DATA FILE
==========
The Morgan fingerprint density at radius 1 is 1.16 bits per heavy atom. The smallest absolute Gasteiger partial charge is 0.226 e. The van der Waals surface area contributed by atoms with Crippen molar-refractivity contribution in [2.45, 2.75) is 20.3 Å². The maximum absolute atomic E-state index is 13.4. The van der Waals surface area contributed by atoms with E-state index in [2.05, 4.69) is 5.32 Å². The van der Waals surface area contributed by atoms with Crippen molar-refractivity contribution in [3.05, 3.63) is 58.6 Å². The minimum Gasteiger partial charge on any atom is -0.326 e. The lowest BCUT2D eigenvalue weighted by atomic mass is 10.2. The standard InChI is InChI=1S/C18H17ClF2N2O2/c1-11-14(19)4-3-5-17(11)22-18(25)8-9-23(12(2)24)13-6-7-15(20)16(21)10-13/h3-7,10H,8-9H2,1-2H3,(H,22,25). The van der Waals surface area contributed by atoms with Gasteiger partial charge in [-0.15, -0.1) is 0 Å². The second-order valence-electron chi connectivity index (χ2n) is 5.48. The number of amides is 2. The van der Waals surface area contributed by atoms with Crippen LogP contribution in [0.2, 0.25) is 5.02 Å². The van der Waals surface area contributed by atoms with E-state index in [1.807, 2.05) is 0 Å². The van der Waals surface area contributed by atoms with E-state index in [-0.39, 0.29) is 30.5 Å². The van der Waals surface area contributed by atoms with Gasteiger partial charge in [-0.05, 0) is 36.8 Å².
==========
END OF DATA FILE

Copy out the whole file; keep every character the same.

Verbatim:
The Morgan fingerprint density at radius 1 is 1.16 bits per heavy atom. The smallest absolute Gasteiger partial charge is 0.226 e. The van der Waals surface area contributed by atoms with Crippen molar-refractivity contribution in [2.45, 2.75) is 20.3 Å². The maximum absolute atomic E-state index is 13.4. The van der Waals surface area contributed by atoms with E-state index in [2.05, 4.69) is 5.32 Å². The van der Waals surface area contributed by atoms with Crippen molar-refractivity contribution in [3.05, 3.63) is 58.6 Å². The minimum Gasteiger partial charge on any atom is -0.326 e. The lowest BCUT2D eigenvalue weighted by atomic mass is 10.2. The standard InChI is InChI=1S/C18H17ClF2N2O2/c1-11-14(19)4-3-5-17(11)22-18(25)8-9-23(12(2)24)13-6-7-15(20)16(21)10-13/h3-7,10H,8-9H2,1-2H3,(H,22,25). The van der Waals surface area contributed by atoms with Gasteiger partial charge in [-0.15, -0.1) is 0 Å². The second-order valence-electron chi connectivity index (χ2n) is 5.48. The number of amides is 2. The van der Waals surface area contributed by atoms with Crippen LogP contribution in [0.2, 0.25) is 5.02 Å². The van der Waals surface area contributed by atoms with E-state index in [1.807, 2.05) is 0 Å². The van der Waals surface area contributed by atoms with E-state index in [-0.39, 0.29) is 30.5 Å². The van der Waals surface area contributed by atoms with Gasteiger partial charge in [-0.05, 0) is 36.8 Å².